Rosita is grateful for Karl. “He came into my life at a crucial juncture. He saw a light in me and believed in me and that was enough to encourage me on the road to success as a scientist.” Karl helped to secure financial support after her honours year. “Many foreigners have to quit their study programmes because of a lack of resources and that would have been me too, if it wasn’t for his assistance.”
Despite her achievements, it has not always been easy. While her parents were happy when they found out that she would be studying science, they wondered why she would chose plant science over medicine.
Science has traditionally been a male-dominated arena and Rosita sometimes found herself isolated, having to deal with the problems caused by stereotyping. Support from family, friends and role models has been crucial in overcoming such challenges.
“It is not impossible for a woman to be a successful scientist. Yes, a career in science poses its problems for women, especially considering the traditional expectations of the role of a woman in society, but it can be done and should be pursued if you have a passion for it,” she said.
“My husband has and continues to be a pillar in my career path” says Rosita who now has to find an equilibrium in the different roles she plays: her growing family which now comprises of two children and her spouse; her job; and her research ambitions. She desires to challenge traditional stereotypes regarding women in science, and to also challenge the barriers that hamper an increasing number of highly deserving women from becoming recognized science leaders.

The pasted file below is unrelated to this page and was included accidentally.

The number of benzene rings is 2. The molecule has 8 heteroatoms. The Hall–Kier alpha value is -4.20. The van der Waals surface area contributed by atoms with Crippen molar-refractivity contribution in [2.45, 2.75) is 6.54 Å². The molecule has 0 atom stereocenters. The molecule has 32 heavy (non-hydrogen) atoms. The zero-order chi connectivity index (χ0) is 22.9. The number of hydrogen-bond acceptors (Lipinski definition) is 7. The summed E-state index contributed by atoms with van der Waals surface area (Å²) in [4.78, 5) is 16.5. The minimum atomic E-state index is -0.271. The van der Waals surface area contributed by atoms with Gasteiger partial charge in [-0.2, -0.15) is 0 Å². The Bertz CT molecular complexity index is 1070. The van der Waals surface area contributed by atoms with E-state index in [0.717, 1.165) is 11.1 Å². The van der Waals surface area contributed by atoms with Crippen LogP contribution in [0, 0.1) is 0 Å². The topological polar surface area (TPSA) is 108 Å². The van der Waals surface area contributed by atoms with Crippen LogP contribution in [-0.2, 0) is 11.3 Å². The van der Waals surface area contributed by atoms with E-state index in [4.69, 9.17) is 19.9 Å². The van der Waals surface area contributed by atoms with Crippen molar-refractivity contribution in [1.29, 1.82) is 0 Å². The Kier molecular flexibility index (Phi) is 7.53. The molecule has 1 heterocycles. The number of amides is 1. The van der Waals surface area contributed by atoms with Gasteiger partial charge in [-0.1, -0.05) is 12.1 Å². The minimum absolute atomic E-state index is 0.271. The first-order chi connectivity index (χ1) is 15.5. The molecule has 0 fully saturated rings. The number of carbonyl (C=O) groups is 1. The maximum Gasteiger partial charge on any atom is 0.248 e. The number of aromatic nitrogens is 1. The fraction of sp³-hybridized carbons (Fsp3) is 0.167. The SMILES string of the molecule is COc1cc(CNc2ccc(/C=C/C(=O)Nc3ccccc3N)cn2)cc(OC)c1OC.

Her advice to young women who want to pursue a career in science is to “embrace science and engage openly with others, seek mentors and mentor others.”
Rosita lives by this advice herself. As a young student she was inspired by the work Professor Jill Farrant, recipient of the 2012 L’Oréal-UNESCO Award for Women in Science, was engaged in.
“I did not know her personally but was very interested in the research she was doing on “resurrection plants,” [plants that during times of drought shrivel and dry up but when it rains again they become as green as an Irish hill]. I sent her an email and was very surprised when I got a response from her.” Many years later, when we finally met, I was humbled by her simplicity, and as a female scientist, meeting and discussing with her gave me additional encouragement to forge ahead.
That incident taught Rosita to be bold when it comes to following her dreams. One of her own dreams stems from childhood when she was amazed that certain crops could survive a dry spell while others would just fold and die. Other plants could survive pathogenic attack while others could not.
“My interest as a researcher is to impact the lives of farmers, agricultural practices and policies on the African continent in general. Specifically for farmers, I would like to support them in making sound farming decisions that will give them the best possible chance of not only putting food on their family’s table but also becoming well integrated in the national food production and supply chain of their countries. The starting point could be as simple a solution as planting a different type of crop in the soil type the farmer has.” However to get there, this has to be validated scientifically, and this is where mathematical modelling comes in. She is therefore collaborating with ecological, atmospheric and crop modelers to set up experimental systems that can provide answers to the problems which farmers have.